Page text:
No one likes wasted time, least of all the contact center. Agents on the clock have a lot to accomplish in a short amount of time and often rely on the predictive dialer to eliminate manual dialing and better connect with live contacts. Of course a number of different consumer regulations make it more difficult to use technology in the contact center space, especially where mobile numbers are concerned.
The industry and consumers alike accept the fact that consumers don’t want unsolicited calls on their mobile phones. This is especially true when the consumer has to pay for every minute they are on a live call. The Telephone Consumer Protection Act (TCPA) ensures that this won’t happen unless the consumer grants permission in writing – do they need additional clarification?
One commissioner at the Federal Communications Commission (FCC (News - Alert)) believes that additional clarification is needed. Michael O’Reilly wrote in a March 25 blog that clarification is needed as TCPA lawsuits have increased by more than 30 percent in the last year. Several more petitions are submitted to the FCC as individuals seek clarification on the matter. O’Reilly believes the FCC needs to take a hard look at its own precedent as it may have contributed to enlarging the scope of TCPA violations.
Good for Companies
This is good news for those on the other side of the issue, those companies that are facing lawsuits simply because they made a call. Yes, the company has the obligation to understand the rules and regulations within its industry and abide by those guidelines, but lawsuits come out of an assumption the guidelines weren’t followed, not necessarily proof of the proposed violation. The news is definitely catching the attention of those in the debt collection and other industries as clarification could help reduce the number of lawsuits.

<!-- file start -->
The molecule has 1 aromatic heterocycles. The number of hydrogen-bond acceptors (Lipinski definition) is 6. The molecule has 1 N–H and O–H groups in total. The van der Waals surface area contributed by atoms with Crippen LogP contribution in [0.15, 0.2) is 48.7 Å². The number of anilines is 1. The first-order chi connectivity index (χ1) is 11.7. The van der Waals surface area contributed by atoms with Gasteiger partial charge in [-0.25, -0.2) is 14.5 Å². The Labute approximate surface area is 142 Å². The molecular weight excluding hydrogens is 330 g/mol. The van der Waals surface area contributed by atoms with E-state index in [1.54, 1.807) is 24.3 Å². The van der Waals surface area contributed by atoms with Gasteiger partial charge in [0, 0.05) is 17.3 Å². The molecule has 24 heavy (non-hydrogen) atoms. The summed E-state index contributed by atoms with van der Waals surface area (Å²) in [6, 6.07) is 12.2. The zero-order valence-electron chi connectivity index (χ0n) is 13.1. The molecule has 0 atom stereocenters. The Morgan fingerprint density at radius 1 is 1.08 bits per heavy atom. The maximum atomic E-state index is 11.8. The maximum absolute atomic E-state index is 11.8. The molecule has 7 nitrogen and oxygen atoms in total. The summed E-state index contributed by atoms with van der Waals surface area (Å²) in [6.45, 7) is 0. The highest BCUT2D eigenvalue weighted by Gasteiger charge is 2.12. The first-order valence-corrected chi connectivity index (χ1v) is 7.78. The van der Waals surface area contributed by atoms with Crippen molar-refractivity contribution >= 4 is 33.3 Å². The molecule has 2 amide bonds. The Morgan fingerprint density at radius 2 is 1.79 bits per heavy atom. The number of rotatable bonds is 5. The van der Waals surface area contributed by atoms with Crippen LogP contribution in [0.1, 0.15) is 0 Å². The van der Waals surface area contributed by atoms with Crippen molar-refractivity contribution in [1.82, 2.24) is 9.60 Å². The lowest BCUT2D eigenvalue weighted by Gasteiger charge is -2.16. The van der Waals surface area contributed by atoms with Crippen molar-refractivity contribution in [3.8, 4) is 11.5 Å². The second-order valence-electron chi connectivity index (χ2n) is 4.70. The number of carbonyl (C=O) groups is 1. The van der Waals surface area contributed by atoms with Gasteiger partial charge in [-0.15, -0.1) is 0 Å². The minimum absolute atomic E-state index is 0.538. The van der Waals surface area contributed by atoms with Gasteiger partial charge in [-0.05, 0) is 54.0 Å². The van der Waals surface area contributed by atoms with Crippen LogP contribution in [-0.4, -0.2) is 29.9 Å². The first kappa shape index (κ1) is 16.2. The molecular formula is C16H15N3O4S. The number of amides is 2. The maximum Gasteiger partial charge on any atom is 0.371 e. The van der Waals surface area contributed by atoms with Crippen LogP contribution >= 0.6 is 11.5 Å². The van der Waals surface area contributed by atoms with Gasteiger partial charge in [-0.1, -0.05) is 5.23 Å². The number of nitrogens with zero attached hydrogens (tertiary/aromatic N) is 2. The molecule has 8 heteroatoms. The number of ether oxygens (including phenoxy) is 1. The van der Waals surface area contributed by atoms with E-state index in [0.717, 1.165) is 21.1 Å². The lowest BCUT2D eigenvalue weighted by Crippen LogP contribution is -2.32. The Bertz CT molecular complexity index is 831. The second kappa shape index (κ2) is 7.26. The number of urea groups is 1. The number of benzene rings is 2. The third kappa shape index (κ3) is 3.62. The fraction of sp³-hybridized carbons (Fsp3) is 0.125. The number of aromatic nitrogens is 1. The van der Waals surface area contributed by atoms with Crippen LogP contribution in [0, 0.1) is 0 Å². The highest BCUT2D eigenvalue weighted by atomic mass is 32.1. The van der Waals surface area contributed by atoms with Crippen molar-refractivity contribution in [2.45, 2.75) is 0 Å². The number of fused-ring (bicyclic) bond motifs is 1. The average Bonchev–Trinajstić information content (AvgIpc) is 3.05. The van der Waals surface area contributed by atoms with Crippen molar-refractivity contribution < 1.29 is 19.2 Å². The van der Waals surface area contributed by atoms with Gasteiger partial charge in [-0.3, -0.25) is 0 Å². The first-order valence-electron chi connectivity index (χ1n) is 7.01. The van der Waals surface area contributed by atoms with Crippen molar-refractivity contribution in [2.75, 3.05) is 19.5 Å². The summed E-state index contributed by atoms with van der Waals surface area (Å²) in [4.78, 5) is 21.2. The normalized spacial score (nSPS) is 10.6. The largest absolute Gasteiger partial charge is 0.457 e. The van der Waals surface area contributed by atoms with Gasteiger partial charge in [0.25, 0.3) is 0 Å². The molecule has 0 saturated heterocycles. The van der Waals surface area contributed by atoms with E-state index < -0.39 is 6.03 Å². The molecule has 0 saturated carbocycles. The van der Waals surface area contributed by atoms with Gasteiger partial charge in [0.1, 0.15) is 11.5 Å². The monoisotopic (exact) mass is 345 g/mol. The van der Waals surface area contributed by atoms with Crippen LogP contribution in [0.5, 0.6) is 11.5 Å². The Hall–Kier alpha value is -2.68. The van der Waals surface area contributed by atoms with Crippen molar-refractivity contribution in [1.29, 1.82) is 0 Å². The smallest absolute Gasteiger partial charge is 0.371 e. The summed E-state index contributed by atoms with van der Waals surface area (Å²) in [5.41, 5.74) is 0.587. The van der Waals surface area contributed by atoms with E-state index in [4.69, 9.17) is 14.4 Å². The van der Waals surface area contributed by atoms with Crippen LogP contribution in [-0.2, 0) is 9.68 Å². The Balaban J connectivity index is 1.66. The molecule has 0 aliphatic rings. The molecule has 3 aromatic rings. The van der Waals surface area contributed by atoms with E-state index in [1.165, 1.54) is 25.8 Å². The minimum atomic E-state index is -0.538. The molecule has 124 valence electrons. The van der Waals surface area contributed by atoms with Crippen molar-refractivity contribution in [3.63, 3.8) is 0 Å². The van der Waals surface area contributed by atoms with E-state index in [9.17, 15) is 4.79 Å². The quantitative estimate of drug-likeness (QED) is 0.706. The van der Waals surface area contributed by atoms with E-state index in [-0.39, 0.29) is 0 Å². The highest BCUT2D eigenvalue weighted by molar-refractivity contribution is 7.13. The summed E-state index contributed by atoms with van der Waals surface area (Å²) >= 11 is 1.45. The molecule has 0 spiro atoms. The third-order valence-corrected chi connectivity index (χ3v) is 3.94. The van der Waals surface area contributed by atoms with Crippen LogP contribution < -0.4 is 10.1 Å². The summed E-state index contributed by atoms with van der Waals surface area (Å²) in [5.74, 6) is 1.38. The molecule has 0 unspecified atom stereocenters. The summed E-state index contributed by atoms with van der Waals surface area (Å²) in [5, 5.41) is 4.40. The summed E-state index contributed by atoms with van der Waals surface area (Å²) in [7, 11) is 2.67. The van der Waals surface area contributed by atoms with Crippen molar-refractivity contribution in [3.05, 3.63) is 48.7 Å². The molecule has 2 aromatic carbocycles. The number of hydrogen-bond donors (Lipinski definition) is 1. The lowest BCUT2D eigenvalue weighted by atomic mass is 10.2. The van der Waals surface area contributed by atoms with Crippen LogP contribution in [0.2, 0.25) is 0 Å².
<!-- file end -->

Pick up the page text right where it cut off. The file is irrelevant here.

Consumers Advocates Cry Foul
On the consumer side, however, there is concern that clarification could simply limit the scope of the TCPA so that it is less useful in providing the necessary protection for consumers. While the Act was initially put in place to limit calls to homes, it has expanded over the years to cover technology developments such as text messages, robocalls, junk faxes and calls placed to mobile numbers.
Consumers still want protection, but at what point is it too much?
As the FCC works this one out, contact centers will have to continue to abide by the current rules. Those with a predictive dialer in place are already well prepared. Companies like SpitFire provide such dialers with the technology already in place to abide by TCPA guidelines. Therefore, not only will calls be placed legally, the contact center can also eliminated wasted calls so its agents can focus on productivity.
Edited by Rory J. Thompson